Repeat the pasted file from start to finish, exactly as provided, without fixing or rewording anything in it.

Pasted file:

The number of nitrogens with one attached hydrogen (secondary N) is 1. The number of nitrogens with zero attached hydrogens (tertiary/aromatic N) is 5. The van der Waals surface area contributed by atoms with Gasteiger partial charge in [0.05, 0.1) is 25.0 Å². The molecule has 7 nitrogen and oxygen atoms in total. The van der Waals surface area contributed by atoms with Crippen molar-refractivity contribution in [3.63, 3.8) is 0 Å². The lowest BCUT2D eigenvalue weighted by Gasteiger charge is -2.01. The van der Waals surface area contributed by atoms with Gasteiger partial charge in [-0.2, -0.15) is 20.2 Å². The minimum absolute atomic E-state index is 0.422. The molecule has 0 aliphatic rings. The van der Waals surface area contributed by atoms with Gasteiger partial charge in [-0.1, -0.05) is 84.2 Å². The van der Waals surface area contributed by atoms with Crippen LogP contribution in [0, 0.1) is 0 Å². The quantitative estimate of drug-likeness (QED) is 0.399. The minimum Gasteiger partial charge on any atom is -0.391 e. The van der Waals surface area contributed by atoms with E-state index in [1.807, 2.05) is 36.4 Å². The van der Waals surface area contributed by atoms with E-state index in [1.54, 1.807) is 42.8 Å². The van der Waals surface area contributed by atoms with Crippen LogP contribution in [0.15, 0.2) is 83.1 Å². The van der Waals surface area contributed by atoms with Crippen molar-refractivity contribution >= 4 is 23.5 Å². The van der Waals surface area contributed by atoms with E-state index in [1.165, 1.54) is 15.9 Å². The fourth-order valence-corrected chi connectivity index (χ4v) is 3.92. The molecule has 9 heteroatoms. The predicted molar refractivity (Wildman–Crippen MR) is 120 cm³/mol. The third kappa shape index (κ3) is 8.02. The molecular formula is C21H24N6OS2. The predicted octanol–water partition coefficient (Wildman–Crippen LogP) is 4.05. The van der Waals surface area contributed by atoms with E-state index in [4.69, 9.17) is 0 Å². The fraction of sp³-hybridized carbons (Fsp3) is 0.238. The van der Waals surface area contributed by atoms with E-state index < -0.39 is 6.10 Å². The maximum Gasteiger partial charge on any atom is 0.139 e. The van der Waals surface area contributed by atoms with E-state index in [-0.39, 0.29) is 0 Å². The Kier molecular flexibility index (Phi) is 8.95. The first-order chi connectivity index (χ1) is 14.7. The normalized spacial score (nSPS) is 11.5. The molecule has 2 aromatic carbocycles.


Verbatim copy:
The number of nitrogens with one attached hydrogen (secondary N) is 1. The number of nitrogens with zero attached hydrogens (tertiary/aromatic N) is 5. The van der Waals surface area contributed by atoms with Gasteiger partial charge in [0.05, 0.1) is 25.0 Å². The molecule has 7 nitrogen and oxygen atoms in total. The van der Waals surface area contributed by atoms with Crippen molar-refractivity contribution in [3.63, 3.8) is 0 Å². The lowest BCUT2D eigenvalue weighted by Gasteiger charge is -2.01. The van der Waals surface area contributed by atoms with Gasteiger partial charge in [-0.2, -0.15) is 20.2 Å². The minimum absolute atomic E-state index is 0.422. The molecule has 0 aliphatic rings. The van der Waals surface area contributed by atoms with Gasteiger partial charge in [-0.1, -0.05) is 84.2 Å². The van der Waals surface area contributed by atoms with Crippen LogP contribution in [0, 0.1) is 0 Å². The quantitative estimate of drug-likeness (QED) is 0.399. The minimum Gasteiger partial charge on any atom is -0.391 e. The van der Waals surface area contributed by atoms with E-state index in [1.807, 2.05) is 36.4 Å². The van der Waals surface area contributed by atoms with E-state index in [1.54, 1.807) is 42.8 Å². The van der Waals surface area contributed by atoms with Crippen LogP contribution in [0.15, 0.2) is 83.1 Å². The van der Waals surface area contributed by atoms with Crippen molar-refractivity contribution >= 4 is 23.5 Å². The van der Waals surface area contributed by atoms with E-state index in [1.165, 1.54) is 15.9 Å². The fourth-order valence-corrected chi connectivity index (χ4v) is 3.92. The molecule has 9 heteroatoms. The predicted molar refractivity (Wildman–Crippen MR) is 120 cm³/mol. The third kappa shape index (κ3) is 8.02. The molecular formula is C21H24N6OS2. The predicted octanol–water partition coefficient (Wildman–Crippen LogP) is 4.05. The van der Waals surface area contributed by atoms with E-state index in [4.69, 9.17) is 0 Å². The fraction of sp³-hybridized carbons (Fsp3) is 0.238. The van der Waals surface area contributed by atoms with E-state index < -0.39 is 6.10 Å². The maximum Gasteiger partial charge on any atom is 0.139 e. The van der Waals surface area contributed by atoms with E-state index in [-0.39, 0.29) is 0 Å². The Kier molecular flexibility index (Phi) is 8.95. The first-order chi connectivity index (χ1) is 14.7. The normalized spacial score (nSPS) is 11.5. The molecule has 2 aromatic carbocycles.